Colombian President Juan Manuel Santos may not have been hallucinating when he said last week that the Pacific Alliance — the bloc made up of Mexico, Colombia, Peru and Chile — “is the new economic and development engine of Latin America and the Caribbean.”
Indeed, the Pacific Alliance, which was officially launched only one year ago, is growing rapidly and becoming a serious economic bloc, while Mercosur — the common market made up of Brazil, Argentina, Venezuela, Uruguay and temporarily-suspended Paraguay — is turning into a political club increasingly weakened by internal infighting.
The four Pacific Alliance member countries had a combined economic growth of 5 percent last year, while members of Mercosur grew by a combined 2.9 percent, according to the United Nations Economic Commission for Latin America (ECLAC).
Furthermore, amid a general slowdown in global commerce, trade among Pacific Alliance countries grew by 1.3 percent last year, while trade among Mercosur members declined by 9.4 percent, ECLAC figures show.
The economic divide between Latin America’s Pacific and Atlantic blocs became increasingly visible at last week’s summit of Pacific Alliance countries in Cali, Colombia.
At the meeting Pacific Alliance countries claimed that their group was not trying to distance itself from Mercosur, Venezuelan-led ALBA and other regional blocs. But, in effect, that’s exactly what they did.
Pacific Alliance leaders presented themselves as a group of stable countries that respect democracy and the rule of law, and are thus much better investment opportunities than Argentina, Bolivia, Venezuela and other populist nations that expropriate foreign companies at whim.
President Enrique Peña Nieto of Mexico said that members of the Alliance share “a vision in support of the rule of law and democracy, and the belief that with free trade we can find better competitiveness for our people.” Translation: we are not Venezuela or Argentina.
Costa Rica President Laura Chinchilla, whose country is officially joining the Pacific Alliance, said that in Latin America, “we’ve had enough of ideology, slogans, and trying to find scapegoats... We have to assume our responsibility and complete the work that remains to be done in terms of development.”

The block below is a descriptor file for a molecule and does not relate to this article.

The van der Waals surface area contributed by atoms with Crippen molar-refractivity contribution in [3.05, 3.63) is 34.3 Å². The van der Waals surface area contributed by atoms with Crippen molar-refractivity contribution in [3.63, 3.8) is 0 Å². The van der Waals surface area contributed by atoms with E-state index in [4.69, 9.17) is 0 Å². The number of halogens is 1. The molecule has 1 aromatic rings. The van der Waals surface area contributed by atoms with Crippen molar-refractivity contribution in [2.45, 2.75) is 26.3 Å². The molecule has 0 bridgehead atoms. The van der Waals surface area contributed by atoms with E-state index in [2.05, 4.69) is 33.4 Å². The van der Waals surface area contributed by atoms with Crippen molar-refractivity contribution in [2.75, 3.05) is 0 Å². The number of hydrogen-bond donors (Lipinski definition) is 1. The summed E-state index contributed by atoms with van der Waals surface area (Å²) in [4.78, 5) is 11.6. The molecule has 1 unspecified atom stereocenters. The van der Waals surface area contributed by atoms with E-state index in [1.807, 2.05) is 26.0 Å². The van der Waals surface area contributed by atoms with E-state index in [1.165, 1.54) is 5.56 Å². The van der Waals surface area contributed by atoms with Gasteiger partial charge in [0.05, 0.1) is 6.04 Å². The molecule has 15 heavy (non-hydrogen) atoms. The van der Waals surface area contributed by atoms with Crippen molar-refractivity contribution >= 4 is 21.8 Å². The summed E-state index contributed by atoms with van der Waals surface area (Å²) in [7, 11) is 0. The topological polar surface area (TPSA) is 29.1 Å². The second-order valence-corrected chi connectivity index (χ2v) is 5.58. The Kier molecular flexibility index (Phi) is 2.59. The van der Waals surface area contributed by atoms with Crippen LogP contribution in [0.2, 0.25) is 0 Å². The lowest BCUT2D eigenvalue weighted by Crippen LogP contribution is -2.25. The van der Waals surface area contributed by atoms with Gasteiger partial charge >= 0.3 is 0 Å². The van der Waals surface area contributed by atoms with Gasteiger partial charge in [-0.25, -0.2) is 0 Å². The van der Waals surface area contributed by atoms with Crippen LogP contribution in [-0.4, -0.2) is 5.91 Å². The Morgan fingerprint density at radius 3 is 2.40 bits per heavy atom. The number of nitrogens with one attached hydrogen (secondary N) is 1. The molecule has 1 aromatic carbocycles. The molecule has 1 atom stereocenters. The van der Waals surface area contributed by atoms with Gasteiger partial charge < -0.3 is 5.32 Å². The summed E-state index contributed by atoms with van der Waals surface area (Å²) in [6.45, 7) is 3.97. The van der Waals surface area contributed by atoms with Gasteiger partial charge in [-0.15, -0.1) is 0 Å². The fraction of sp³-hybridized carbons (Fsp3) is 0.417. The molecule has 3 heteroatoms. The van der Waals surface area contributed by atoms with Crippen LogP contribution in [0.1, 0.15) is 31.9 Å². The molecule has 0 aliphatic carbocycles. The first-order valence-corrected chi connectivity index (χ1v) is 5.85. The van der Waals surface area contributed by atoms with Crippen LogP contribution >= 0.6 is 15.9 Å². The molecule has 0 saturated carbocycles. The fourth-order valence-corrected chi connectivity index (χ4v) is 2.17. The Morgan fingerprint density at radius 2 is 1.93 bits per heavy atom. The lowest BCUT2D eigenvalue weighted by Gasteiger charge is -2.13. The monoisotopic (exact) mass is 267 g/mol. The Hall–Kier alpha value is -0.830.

Mercosur’s internal divisions have grown since its incorporation of Venezuela, and Argentina’s latest trade barriers, which have affected fellow members.
Brazil’s respected daily Valor Economico reported last week that Brazilian President Dilma Rousseff recently had a “very hard” private exchange with Argentine President Cristina Fernández de Kirchner over bilateral trade and investment issues.
And Uruguayan President José Mujica, who has complained of Argentina’s protectionist measures, was caught on tape last month saying, without realizing that a microphone was on, that the Argentine president is “worse” than her husband, the late President Néstor Kirchner.
While trade among Mercosur countries declines, Pacific Alliance presidents agreed in Cali to eliminate tariffs on 90 percent of their products, and to reach a deal by June 30 for adding duty-free treatment for the remaining 10 percent.
The Pacific Alliance agreement goes beyond traditional free trade deals by including trade in services, investments and government purchases. It also includes plans to increase student exchanges, validate university degrees among member countries, and open joint embassies and trade offices abroad.
Sergio Diaz Granados, the Colombian trade minister, told me that the group opened a joint trade office in Istanbul, Turkey, this month, and that it will start sharing embassies in Ghana, Morocco, Vietnam, Singapore and other countries later this year.
Overall, one of the main goals of the Pacific Alliance, all of whom already have free trade agreements with each other and with the United States, will be to create a joint platform with efficient supply chains from which to export to Asia.
My opinion: We are heading toward a global economy of super-blocs — the Trans Pacific Partnership, the Trans-Atlantic Partnership, the European Union and China’s own economic bloc with its neighbors — and Latin America’s Pacific Alliance is taking the right steps to insert itself into the coming global reality.
Meantime, Brazil, Argentina, Venezuela and their neighbors keep pursuing inward-looking policies that may have produced economic growth during the commodity boom years of the past decade, but that are likely to lead to continued stagnation and greater poverty in coming years, as commodity prices level out.
It’s too early to tell whether the Pacific Alliance will succeed where so many other Latin American integration projects have failed. But it’s the most exciting thing taking place in the region, even if it’s by default.